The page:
NEW YORK (AdAge.com) -- If the headline fight in the upfront is between buyer and seller, this year there will be a new undercard that will pit TV buyers against their new-media counterparts.
|As ABC's "Lost" and NBC's "The Office" move from the linear network and onto Web and wireless platforms, talk of prime time is being replaced by the buzzword du jour: video.
With TV budgets under pressure, broadcast and cable owners are making a play for the ever-increasing pool of dollars that advertisers have allocated to digital media, by pushing the fact that their programming is now available in a variety of new media formats. As ABC's "Lost" and NBC's "The Office" move from the linear network and onto Web and wireless platforms, talk of prime time is being replaced by the buzzword du jour: video.
That will turn the coming upfront into a multimedia marketplace and is already pitting TV buyers against digital buyers, as they battle over whether some portion of digital budgets should be pooled with upfront budgets, and who should oversee buys if so. In some cases this creates rivalries where two buyers within the same agency, but different departments, will duke it out. In other cases it's TV buying agency vs. a completely separate digital agency.
"It is a jump ball at a lot of agencies," said Tim Hanlon, senior VP-ventures at Denuo, the newly formed media-futures practice at Publicis Groupe. "There is a tension that has been pronounced for some time, but it is an interim issue, not a zero-sum game. ... At the very least, you have to redefine what TV is. It's much more amorphously described as video."
Even marketers looking to follow the consumer as they log on, download and order up, are scratching their heads about how best to execute the buy. Debbie Myers, VP-media and entertainment at Taco Bell, believes the challenge for this year's upfront will be that "online is not housed in the buying part of the agency." But sometimes it is. Kaki Hinton, VP-ad services, Pfizer Consumer Healthcare, said her digital budget is treated and planned "as TV."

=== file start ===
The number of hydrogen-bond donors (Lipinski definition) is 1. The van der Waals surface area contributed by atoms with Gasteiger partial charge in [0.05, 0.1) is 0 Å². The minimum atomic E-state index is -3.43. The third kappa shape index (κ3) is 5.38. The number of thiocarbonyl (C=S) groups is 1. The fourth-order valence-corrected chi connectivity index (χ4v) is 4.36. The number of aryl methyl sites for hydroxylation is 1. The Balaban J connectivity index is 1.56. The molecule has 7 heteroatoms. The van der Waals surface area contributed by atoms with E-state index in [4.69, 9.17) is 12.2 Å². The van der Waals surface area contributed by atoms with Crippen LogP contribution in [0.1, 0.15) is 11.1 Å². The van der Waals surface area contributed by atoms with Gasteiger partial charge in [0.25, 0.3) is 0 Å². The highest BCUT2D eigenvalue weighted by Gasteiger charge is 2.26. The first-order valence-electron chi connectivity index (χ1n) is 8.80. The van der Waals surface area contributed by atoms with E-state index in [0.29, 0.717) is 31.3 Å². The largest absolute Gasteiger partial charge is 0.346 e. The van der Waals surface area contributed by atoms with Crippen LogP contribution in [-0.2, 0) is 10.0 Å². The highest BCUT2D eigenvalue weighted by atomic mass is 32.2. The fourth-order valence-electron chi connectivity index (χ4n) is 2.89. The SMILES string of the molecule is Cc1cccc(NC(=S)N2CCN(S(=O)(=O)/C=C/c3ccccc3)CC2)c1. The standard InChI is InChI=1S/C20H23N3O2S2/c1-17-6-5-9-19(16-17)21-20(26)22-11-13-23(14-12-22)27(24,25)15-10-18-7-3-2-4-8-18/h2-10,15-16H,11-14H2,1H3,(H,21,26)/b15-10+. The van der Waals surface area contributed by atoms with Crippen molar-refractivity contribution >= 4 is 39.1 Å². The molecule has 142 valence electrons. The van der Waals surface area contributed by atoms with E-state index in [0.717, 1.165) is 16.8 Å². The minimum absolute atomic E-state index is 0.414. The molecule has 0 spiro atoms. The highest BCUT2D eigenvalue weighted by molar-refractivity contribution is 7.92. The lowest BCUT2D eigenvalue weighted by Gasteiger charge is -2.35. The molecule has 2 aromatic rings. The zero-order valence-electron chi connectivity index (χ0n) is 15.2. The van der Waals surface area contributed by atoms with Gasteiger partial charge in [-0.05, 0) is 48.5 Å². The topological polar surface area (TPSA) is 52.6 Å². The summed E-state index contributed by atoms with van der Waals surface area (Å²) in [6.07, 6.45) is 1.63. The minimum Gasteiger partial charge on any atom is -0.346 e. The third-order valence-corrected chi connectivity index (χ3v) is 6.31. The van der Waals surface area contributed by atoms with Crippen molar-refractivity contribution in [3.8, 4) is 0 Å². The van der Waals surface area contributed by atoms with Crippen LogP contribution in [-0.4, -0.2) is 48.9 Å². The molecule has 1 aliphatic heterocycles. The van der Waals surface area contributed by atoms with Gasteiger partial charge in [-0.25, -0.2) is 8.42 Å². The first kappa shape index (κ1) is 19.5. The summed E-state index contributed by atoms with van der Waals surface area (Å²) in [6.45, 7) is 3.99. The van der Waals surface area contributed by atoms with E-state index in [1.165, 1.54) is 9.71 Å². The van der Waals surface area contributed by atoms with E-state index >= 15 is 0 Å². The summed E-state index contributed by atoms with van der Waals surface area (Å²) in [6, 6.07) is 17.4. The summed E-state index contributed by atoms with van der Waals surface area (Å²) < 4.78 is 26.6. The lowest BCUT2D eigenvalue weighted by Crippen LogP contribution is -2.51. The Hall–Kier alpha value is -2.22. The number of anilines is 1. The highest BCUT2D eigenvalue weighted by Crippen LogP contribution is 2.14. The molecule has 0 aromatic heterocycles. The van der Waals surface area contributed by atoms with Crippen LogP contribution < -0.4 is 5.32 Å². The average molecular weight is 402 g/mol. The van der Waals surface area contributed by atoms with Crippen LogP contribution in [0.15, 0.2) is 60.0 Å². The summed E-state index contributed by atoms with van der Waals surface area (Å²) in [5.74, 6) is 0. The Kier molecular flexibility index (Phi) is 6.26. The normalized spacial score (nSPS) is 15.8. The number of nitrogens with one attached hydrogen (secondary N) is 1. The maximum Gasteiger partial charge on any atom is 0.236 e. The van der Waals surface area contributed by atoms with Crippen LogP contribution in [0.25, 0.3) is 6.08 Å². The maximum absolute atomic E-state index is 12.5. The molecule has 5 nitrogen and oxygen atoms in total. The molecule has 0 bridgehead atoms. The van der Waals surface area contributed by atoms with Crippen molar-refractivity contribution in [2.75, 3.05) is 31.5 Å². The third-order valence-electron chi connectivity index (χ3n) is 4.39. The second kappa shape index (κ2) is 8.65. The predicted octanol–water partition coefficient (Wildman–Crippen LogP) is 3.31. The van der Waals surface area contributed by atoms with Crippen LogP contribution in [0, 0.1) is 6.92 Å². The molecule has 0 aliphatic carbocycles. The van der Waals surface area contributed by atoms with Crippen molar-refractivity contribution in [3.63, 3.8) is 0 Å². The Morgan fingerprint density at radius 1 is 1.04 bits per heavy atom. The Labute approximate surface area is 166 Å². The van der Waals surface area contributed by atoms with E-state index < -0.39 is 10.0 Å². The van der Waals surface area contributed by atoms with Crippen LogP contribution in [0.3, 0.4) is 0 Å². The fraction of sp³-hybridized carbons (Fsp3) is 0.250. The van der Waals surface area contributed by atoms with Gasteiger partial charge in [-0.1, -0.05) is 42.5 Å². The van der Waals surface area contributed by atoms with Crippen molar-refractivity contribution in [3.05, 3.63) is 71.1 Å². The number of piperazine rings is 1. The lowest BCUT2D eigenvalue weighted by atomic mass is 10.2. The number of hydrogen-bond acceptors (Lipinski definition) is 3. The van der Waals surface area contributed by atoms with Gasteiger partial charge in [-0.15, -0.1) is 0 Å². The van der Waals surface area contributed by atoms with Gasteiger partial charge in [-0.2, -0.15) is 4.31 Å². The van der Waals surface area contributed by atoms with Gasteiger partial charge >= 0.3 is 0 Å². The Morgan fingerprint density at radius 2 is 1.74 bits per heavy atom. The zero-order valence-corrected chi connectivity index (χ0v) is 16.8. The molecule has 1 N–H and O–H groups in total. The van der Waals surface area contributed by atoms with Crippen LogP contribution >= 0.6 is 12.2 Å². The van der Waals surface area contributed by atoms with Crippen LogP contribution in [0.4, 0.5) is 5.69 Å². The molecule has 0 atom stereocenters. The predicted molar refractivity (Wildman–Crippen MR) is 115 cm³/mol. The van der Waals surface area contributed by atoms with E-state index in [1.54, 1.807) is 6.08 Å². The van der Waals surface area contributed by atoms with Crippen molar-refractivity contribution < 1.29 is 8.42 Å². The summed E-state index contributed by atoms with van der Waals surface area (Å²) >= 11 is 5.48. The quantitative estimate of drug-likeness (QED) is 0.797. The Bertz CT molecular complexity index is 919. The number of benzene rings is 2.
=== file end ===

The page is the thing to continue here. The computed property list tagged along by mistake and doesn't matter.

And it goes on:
Who's buying what at agencies
In other cases it's even harder to define where it is housed. "Agencies are fighting over who buys interactive and video on demand," one sales-side executive said. "Media agencies don't want to become just the linear buyers. Their mantra is to tie it into the linear business and say we are one-stop shopping." As a result, sales-side executives say they are increasingly talking directly to marketers and focusing more on the planners to find out how much of TV budgets are headed into digital offshoots.
Even on the network side, marketers are wrestling with who sells what. At ABC, Mike Shaw, president-sales, oversees ABC.com's offering of show downloads to clients. At CBS, there's a separate digital-ad-sales group that moved ahead of the network in selling online coverage of March Madness basketball.
Recognizing that the TV universe is mutating, the Cable Advertising Bureau last week launched its upfront strategy, dubbed "One TV World." The idea is that cable sells itself not just as TV channels, but as video providers across multiple platforms.
Sean Cunningham, CAB's president-CEO, said two-thirds of his calls were to planning groups, which have a greater purview over the media landscape. "Upfront history is marked by a continued evolution. ... We can show you how to get more with the same or similar budget -- ratchet up cable and you can have free money to learn about video," he said. Mr. Cunningham added that agencies are requesting much more data on video on demand performance and that for the first time, "there is a first phase of data available."
Larry Novenstern, who recently joined Optimedia from Deutsch, said his new title is exec VP-director of national electronic media, to reflect his wider responsibilities. Andy Donchin, director-national broadcast buying at Carat, expects his title to change.
"Our job functions are changing," he said. "We are not only taking meeting with the A&Es and TBSs of the world; we're taking meetings with the Yahoos and MSNs."
It looks like, for the most part, these video-media explorations are being taken out of the TV pot, rather than separate digital budgets. "There's been a slow migration of broadcast dollars into video alternatives that will continue," said Mr. Donchin.
"The prize of the skill set will be data-centric analysts; traditional TV buyers don't have that, but online types don't have the same sophistication when it comes to judging content," Mr. Hanlon said. "There's a marriage of two disciplines: a little bit country, a little bit rock 'n' roll."
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Abbey Klaassen and Kate MacArthur contributed to this report.